Feminism and the Legitimisation of Austerity's Moral Project

Wednesday, 18 July 2018: 17:45
Oral Presentation
Vicki DABROWSKI, Middlesex University, United Kingdom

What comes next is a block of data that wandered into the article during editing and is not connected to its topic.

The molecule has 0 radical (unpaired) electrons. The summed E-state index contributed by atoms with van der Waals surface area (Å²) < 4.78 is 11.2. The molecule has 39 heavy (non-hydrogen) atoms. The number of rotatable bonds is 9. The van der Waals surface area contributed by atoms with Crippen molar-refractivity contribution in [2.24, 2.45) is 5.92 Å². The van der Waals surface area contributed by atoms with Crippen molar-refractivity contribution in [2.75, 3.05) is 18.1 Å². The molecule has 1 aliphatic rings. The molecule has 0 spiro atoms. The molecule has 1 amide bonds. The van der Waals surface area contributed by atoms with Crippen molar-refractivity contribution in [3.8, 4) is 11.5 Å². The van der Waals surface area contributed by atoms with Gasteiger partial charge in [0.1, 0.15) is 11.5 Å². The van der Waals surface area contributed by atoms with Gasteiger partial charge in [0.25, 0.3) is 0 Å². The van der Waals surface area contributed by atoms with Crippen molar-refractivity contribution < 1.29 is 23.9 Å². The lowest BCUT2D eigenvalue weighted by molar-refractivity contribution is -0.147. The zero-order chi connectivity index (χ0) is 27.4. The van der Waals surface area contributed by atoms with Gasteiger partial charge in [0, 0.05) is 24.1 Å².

This paper focuses on how young middle-class women talk about feminism within the context of austerity, drawing on interviews with women in Leeds, London and Brighton during 2014 and 2015. Exploring austerity as a moral project, I argue that the way in which these women identify with, understand and discuss whom feminism is important for, converges with a range of values present in the UK austerity discourse. I call this particular type of feminism, ‘austerity-bourgeois feminism’. For these middle-class women - adopting certain characteristics of neoliberalism - ‘austerity-bourgeois feminism’ is taken up as a positive subject position, characterised by individualism, self-love and self-care. However, this feminism is distinctive since it is seen as necessary for other women who are at the receiving end of the austerity cuts to take on. Emphasising the need for self-care and self-responsibility to deal with forms of inequality, ‘austerity-bourgeois feminism’ helps to displace the current forces producing inequality by placing individual’s misfortunes into their own hands. Such feminism also serves as a way to create and reinforce distance and distinctions between those suffering within the current context and those who are not. This type of feminism therefore results in a perverse confluence with austerity discourses, reproducing and legitimising its principles.